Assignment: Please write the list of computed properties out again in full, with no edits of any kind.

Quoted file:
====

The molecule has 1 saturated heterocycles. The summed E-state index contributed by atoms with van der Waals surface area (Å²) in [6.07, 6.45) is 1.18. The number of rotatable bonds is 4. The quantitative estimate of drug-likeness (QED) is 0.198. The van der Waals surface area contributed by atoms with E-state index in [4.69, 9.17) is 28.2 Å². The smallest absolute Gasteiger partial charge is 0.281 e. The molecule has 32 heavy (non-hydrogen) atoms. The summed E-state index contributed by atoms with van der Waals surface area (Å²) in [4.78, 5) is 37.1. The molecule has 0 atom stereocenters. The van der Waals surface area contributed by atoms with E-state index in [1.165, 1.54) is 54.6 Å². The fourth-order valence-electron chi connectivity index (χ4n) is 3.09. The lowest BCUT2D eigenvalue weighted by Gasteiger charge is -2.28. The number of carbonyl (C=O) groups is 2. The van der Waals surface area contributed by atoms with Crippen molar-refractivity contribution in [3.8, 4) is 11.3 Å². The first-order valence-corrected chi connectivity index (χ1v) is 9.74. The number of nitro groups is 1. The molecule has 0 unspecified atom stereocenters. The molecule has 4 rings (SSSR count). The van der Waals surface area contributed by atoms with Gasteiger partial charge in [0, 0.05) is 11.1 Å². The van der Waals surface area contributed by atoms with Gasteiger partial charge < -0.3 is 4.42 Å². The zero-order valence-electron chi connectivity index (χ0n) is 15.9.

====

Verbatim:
The molecule has 1 saturated heterocycles. The summed E-state index contributed by atoms with van der Waals surface area (Å²) in [6.07, 6.45) is 1.18. The number of rotatable bonds is 4. The quantitative estimate of drug-likeness (QED) is 0.198. The van der Waals surface area contributed by atoms with E-state index in [4.69, 9.17) is 28.2 Å². The smallest absolute Gasteiger partial charge is 0.281 e. The molecule has 32 heavy (non-hydrogen) atoms. The summed E-state index contributed by atoms with van der Waals surface area (Å²) in [4.78, 5) is 37.1. The molecule has 0 atom stereocenters. The van der Waals surface area contributed by atoms with E-state index in [1.165, 1.54) is 54.6 Å². The fourth-order valence-electron chi connectivity index (χ4n) is 3.09. The lowest BCUT2D eigenvalue weighted by Gasteiger charge is -2.28. The number of carbonyl (C=O) groups is 2. The van der Waals surface area contributed by atoms with Crippen molar-refractivity contribution in [3.8, 4) is 11.3 Å². The first-order valence-corrected chi connectivity index (χ1v) is 9.74. The number of nitro groups is 1. The molecule has 0 unspecified atom stereocenters. The molecule has 4 rings (SSSR count). The van der Waals surface area contributed by atoms with Gasteiger partial charge in [0, 0.05) is 11.1 Å². The van der Waals surface area contributed by atoms with Gasteiger partial charge < -0.3 is 4.42 Å². The zero-order valence-electron chi connectivity index (χ0n) is 15.9.